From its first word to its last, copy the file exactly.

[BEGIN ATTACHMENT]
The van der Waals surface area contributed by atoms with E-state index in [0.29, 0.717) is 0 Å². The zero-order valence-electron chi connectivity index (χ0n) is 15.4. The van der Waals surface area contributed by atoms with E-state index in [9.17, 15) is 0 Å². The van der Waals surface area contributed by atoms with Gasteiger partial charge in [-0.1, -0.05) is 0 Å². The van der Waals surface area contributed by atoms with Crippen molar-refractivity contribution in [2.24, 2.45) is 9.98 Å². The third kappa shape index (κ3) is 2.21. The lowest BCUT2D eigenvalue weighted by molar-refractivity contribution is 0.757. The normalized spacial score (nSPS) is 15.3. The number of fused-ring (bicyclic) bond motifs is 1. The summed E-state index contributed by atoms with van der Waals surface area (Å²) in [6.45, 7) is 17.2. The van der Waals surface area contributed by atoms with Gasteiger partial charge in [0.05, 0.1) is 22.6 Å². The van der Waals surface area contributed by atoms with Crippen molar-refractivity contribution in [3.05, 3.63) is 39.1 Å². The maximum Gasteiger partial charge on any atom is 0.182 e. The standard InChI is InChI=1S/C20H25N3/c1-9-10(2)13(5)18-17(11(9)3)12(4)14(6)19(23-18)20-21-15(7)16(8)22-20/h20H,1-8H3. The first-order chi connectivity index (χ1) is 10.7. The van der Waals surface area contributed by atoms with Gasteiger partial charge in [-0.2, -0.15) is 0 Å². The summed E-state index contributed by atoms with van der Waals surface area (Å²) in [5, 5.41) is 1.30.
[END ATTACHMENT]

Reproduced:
The van der Waals surface area contributed by atoms with E-state index in [0.29, 0.717) is 0 Å². The zero-order valence-electron chi connectivity index (χ0n) is 15.4. The van der Waals surface area contributed by atoms with E-state index in [9.17, 15) is 0 Å². The van der Waals surface area contributed by atoms with Gasteiger partial charge in [-0.1, -0.05) is 0 Å². The van der Waals surface area contributed by atoms with Crippen molar-refractivity contribution in [2.24, 2.45) is 9.98 Å². The third kappa shape index (κ3) is 2.21. The lowest BCUT2D eigenvalue weighted by molar-refractivity contribution is 0.757. The normalized spacial score (nSPS) is 15.3. The number of fused-ring (bicyclic) bond motifs is 1. The summed E-state index contributed by atoms with van der Waals surface area (Å²) in [6.45, 7) is 17.2. The van der Waals surface area contributed by atoms with Gasteiger partial charge in [0.05, 0.1) is 22.6 Å². The van der Waals surface area contributed by atoms with Crippen molar-refractivity contribution in [3.05, 3.63) is 39.1 Å². The maximum Gasteiger partial charge on any atom is 0.182 e. The standard InChI is InChI=1S/C20H25N3/c1-9-10(2)13(5)18-17(11(9)3)12(4)14(6)19(23-18)20-21-15(7)16(8)22-20/h20H,1-8H3. The first-order chi connectivity index (χ1) is 10.7. The van der Waals surface area contributed by atoms with Gasteiger partial charge in [-0.2, -0.15) is 0 Å². The summed E-state index contributed by atoms with van der Waals surface area (Å²) in [5, 5.41) is 1.30.